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State Police second-in-command placed on leave amid investigation into erased phone records

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BATON ROUGE - Louisiana State Police Lt. Colonel Doug Cain, who's faced scrutiny for his actions at the agency amid an internal investigation into Ronald Greene's in-custody death, has been placed on administrative leave.

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State Police Superintendent Lamar Davis released a statement late Friday morning—a day after Davis sat through another line of questioning from state lawmakers—saying his second-in-command was on paid leave while the agency investigates the circumstances surrounding the "sanitization" of Cain's department phone. 

"This morning, I placed Lt. Colonel Doug Cain on paid administrative leave pending the ongoing administrative investigation into the sanitization of his department cellular device. The decision to place him on leave was made in the best interest of the department to eliminate any questions into the integrity of the investigation.  I am confident the investigation will be conducted in a fair and unbiased manner leaving no concerns of its findings."

The deletion of Cain's phone records was first uncovered by Chris Nakamoto and The WBRZ Investigative Unit earlier this year.

WBRZ learned that Cain turned in his phone sometime in February 2020 while the agency was still investigating Greene's death. Department-issued phones are typically turned over and wiped when a trooper leaves the agency. However, records showed Cain's device was turned in while offering no particular reason for the device to be sanitized.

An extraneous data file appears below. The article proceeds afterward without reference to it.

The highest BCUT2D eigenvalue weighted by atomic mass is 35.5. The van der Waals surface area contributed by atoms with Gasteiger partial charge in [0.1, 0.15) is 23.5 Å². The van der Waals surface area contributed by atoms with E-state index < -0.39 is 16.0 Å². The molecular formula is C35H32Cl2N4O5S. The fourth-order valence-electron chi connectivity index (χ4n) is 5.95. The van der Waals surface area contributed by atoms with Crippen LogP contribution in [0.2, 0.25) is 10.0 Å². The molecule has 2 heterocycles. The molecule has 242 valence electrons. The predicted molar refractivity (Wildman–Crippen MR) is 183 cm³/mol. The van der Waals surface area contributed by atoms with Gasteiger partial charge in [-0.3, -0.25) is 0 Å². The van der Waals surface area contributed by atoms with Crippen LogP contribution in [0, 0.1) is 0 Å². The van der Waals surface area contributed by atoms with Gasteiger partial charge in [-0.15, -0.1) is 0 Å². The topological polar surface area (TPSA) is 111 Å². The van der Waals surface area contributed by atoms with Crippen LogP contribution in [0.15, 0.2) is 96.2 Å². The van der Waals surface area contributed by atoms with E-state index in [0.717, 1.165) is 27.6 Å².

Cain was recently grilled by a bi-partisan committee of legislators looking into apparent efforts by State Police to cover up Greene's death. Cain dodged most of their questions, citing an internal probe into his phone activity.

Members of the committee were frustrated that Cain only told them about that internal investigation the evening before the lieutenant colonel was scheduled to testify at the State Capitol hearing.

"This is the opposite of transparency," Rep. Tanner Magee said the day of Cain's testimony. "Y'all had all this time... and y'all did nothing on the issue. We start talking about it, wanting to know some answers on it, and then conveniently you conduct an investigation so you can come in here and say, 'I can't talk about it.'"

Cain said the internal affairs investigation was first launched March 4, a little more than two weeks before the hearing.

Magee issued a statement Friday to the WBRZ Investigative Unit.

"It's an unfortunate situation," Magee said. "The committee never asked Trooper Cain to be investigated. We just wanted to know why he wiped his phone. But if State Police believe an investigation is warranted, it's borderline crazy for him to still be working as the second most powerful position and expect an unbiased outcome."


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